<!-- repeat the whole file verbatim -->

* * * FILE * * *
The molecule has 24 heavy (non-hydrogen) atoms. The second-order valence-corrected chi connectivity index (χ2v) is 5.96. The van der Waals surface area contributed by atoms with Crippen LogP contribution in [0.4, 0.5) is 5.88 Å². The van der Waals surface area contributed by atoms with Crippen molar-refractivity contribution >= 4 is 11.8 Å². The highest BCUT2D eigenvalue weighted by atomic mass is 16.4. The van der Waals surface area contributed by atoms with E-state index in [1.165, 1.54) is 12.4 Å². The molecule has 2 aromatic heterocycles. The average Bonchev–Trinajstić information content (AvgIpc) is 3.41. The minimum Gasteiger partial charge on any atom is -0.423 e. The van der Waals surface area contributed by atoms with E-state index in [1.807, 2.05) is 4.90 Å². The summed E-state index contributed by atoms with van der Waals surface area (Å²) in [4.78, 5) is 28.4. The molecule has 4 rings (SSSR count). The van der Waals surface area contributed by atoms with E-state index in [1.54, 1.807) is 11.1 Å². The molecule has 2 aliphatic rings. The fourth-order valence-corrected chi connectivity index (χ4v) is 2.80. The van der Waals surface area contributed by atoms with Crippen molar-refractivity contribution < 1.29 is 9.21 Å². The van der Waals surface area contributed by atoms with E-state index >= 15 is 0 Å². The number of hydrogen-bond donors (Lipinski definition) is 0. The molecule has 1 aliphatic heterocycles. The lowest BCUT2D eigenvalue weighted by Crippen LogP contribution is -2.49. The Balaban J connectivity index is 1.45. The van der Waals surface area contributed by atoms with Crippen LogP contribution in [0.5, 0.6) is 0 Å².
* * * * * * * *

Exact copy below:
The molecule has 24 heavy (non-hydrogen) atoms. The second-order valence-corrected chi connectivity index (χ2v) is 5.96. The van der Waals surface area contributed by atoms with Crippen LogP contribution in [0.4, 0.5) is 5.88 Å². The van der Waals surface area contributed by atoms with Crippen molar-refractivity contribution >= 4 is 11.8 Å². The highest BCUT2D eigenvalue weighted by atomic mass is 16.4. The van der Waals surface area contributed by atoms with E-state index in [1.165, 1.54) is 12.4 Å². The molecule has 2 aromatic heterocycles. The average Bonchev–Trinajstić information content (AvgIpc) is 3.41. The minimum Gasteiger partial charge on any atom is -0.423 e. The van der Waals surface area contributed by atoms with E-state index in [1.807, 2.05) is 4.90 Å². The summed E-state index contributed by atoms with van der Waals surface area (Å²) in [4.78, 5) is 28.4. The molecule has 4 rings (SSSR count). The van der Waals surface area contributed by atoms with E-state index in [1.54, 1.807) is 11.1 Å². The molecule has 2 aliphatic rings. The fourth-order valence-corrected chi connectivity index (χ4v) is 2.80. The van der Waals surface area contributed by atoms with Crippen molar-refractivity contribution < 1.29 is 9.21 Å². The van der Waals surface area contributed by atoms with E-state index >= 15 is 0 Å². The number of hydrogen-bond donors (Lipinski definition) is 0. The molecule has 1 aliphatic heterocycles. The lowest BCUT2D eigenvalue weighted by Crippen LogP contribution is -2.49. The Balaban J connectivity index is 1.45. The van der Waals surface area contributed by atoms with Crippen LogP contribution in [0.5, 0.6) is 0 Å².